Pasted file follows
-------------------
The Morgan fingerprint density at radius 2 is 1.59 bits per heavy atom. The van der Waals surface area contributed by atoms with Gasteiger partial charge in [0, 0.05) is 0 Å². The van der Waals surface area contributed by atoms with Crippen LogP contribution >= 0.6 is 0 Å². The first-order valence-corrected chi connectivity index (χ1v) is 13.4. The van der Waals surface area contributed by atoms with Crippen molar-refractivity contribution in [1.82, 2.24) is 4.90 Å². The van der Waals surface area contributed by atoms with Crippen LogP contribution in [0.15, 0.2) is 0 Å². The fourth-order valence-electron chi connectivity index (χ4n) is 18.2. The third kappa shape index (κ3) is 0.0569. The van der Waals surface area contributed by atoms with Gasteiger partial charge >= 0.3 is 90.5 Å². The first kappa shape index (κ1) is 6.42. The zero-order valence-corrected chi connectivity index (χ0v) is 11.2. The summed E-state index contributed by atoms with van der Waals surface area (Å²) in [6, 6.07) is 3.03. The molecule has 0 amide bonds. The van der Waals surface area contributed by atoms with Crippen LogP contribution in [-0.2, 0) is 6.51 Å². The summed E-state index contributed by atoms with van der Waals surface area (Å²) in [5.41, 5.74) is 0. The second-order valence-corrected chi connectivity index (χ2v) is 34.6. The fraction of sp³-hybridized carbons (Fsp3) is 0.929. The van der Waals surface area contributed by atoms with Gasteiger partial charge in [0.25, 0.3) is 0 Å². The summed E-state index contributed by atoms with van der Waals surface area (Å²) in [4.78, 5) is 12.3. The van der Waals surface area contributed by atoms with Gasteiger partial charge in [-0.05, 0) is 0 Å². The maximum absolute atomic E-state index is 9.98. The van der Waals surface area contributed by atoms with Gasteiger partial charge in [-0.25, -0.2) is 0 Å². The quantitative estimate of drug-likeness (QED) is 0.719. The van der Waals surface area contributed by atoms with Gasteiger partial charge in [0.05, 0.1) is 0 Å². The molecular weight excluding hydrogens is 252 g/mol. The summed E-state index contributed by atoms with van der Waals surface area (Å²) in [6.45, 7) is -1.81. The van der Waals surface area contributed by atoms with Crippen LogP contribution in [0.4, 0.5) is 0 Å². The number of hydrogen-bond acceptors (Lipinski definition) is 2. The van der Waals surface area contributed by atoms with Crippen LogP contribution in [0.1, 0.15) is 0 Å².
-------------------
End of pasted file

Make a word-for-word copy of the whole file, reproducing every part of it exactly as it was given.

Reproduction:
The Morgan fingerprint density at radius 2 is 1.59 bits per heavy atom. The van der Waals surface area contributed by atoms with Gasteiger partial charge in [0, 0.05) is 0 Å². The van der Waals surface area contributed by atoms with Crippen LogP contribution >= 0.6 is 0 Å². The first-order valence-corrected chi connectivity index (χ1v) is 13.4. The van der Waals surface area contributed by atoms with Crippen molar-refractivity contribution in [1.82, 2.24) is 4.90 Å². The van der Waals surface area contributed by atoms with Crippen LogP contribution in [0.15, 0.2) is 0 Å². The fourth-order valence-electron chi connectivity index (χ4n) is 18.2. The third kappa shape index (κ3) is 0.0569. The van der Waals surface area contributed by atoms with Gasteiger partial charge >= 0.3 is 90.5 Å². The first kappa shape index (κ1) is 6.42. The zero-order valence-corrected chi connectivity index (χ0v) is 11.2. The summed E-state index contributed by atoms with van der Waals surface area (Å²) in [6, 6.07) is 3.03. The molecule has 0 amide bonds. The van der Waals surface area contributed by atoms with Crippen LogP contribution in [-0.2, 0) is 6.51 Å². The summed E-state index contributed by atoms with van der Waals surface area (Å²) in [5.41, 5.74) is 0. The second-order valence-corrected chi connectivity index (χ2v) is 34.6. The fraction of sp³-hybridized carbons (Fsp3) is 0.929. The van der Waals surface area contributed by atoms with Gasteiger partial charge in [0.25, 0.3) is 0 Å². The summed E-state index contributed by atoms with van der Waals surface area (Å²) in [4.78, 5) is 12.3. The van der Waals surface area contributed by atoms with Gasteiger partial charge in [-0.05, 0) is 0 Å². The maximum absolute atomic E-state index is 9.98. The van der Waals surface area contributed by atoms with Gasteiger partial charge in [-0.25, -0.2) is 0 Å². The quantitative estimate of drug-likeness (QED) is 0.719. The van der Waals surface area contributed by atoms with Gasteiger partial charge in [0.05, 0.1) is 0 Å². The molecular weight excluding hydrogens is 252 g/mol. The summed E-state index contributed by atoms with van der Waals surface area (Å²) in [6.45, 7) is -1.81. The van der Waals surface area contributed by atoms with Crippen LogP contribution in [0.4, 0.5) is 0 Å². The number of hydrogen-bond acceptors (Lipinski definition) is 2. The van der Waals surface area contributed by atoms with Crippen LogP contribution in [0.1, 0.15) is 0 Å².